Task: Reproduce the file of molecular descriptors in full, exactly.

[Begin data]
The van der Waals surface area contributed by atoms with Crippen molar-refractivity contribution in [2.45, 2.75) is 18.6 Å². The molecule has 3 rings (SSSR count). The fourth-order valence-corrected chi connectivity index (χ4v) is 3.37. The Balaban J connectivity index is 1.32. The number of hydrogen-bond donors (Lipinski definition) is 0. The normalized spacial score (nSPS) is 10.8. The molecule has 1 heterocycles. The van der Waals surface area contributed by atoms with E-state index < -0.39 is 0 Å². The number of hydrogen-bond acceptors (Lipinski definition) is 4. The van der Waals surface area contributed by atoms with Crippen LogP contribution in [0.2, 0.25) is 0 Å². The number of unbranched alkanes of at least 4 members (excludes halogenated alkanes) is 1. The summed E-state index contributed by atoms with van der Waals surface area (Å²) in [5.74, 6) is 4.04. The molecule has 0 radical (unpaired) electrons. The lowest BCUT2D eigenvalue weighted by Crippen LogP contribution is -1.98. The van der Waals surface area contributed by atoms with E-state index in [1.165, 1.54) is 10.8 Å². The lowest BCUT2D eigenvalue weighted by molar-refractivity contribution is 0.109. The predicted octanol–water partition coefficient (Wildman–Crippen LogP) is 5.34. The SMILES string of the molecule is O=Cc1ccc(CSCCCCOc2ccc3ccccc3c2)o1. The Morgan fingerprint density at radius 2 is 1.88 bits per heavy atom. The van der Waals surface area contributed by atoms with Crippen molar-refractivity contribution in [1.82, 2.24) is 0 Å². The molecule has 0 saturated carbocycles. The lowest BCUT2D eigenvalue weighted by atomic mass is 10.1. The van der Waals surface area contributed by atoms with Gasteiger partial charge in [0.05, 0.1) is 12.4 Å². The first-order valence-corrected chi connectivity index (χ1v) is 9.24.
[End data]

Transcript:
The van der Waals surface area contributed by atoms with Crippen molar-refractivity contribution in [2.45, 2.75) is 18.6 Å². The molecule has 3 rings (SSSR count). The fourth-order valence-corrected chi connectivity index (χ4v) is 3.37. The Balaban J connectivity index is 1.32. The number of hydrogen-bond donors (Lipinski definition) is 0. The normalized spacial score (nSPS) is 10.8. The molecule has 1 heterocycles. The van der Waals surface area contributed by atoms with E-state index < -0.39 is 0 Å². The number of hydrogen-bond acceptors (Lipinski definition) is 4. The van der Waals surface area contributed by atoms with Crippen LogP contribution in [0.2, 0.25) is 0 Å². The number of unbranched alkanes of at least 4 members (excludes halogenated alkanes) is 1. The summed E-state index contributed by atoms with van der Waals surface area (Å²) in [5.74, 6) is 4.04. The molecule has 0 radical (unpaired) electrons. The lowest BCUT2D eigenvalue weighted by Crippen LogP contribution is -1.98. The van der Waals surface area contributed by atoms with E-state index in [1.165, 1.54) is 10.8 Å². The lowest BCUT2D eigenvalue weighted by molar-refractivity contribution is 0.109. The predicted octanol–water partition coefficient (Wildman–Crippen LogP) is 5.34. The SMILES string of the molecule is O=Cc1ccc(CSCCCCOc2ccc3ccccc3c2)o1. The Morgan fingerprint density at radius 2 is 1.88 bits per heavy atom. The van der Waals surface area contributed by atoms with Crippen molar-refractivity contribution in [1.82, 2.24) is 0 Å². The molecule has 0 saturated carbocycles. The lowest BCUT2D eigenvalue weighted by atomic mass is 10.1. The van der Waals surface area contributed by atoms with Gasteiger partial charge in [0.05, 0.1) is 12.4 Å². The first-order valence-corrected chi connectivity index (χ1v) is 9.24.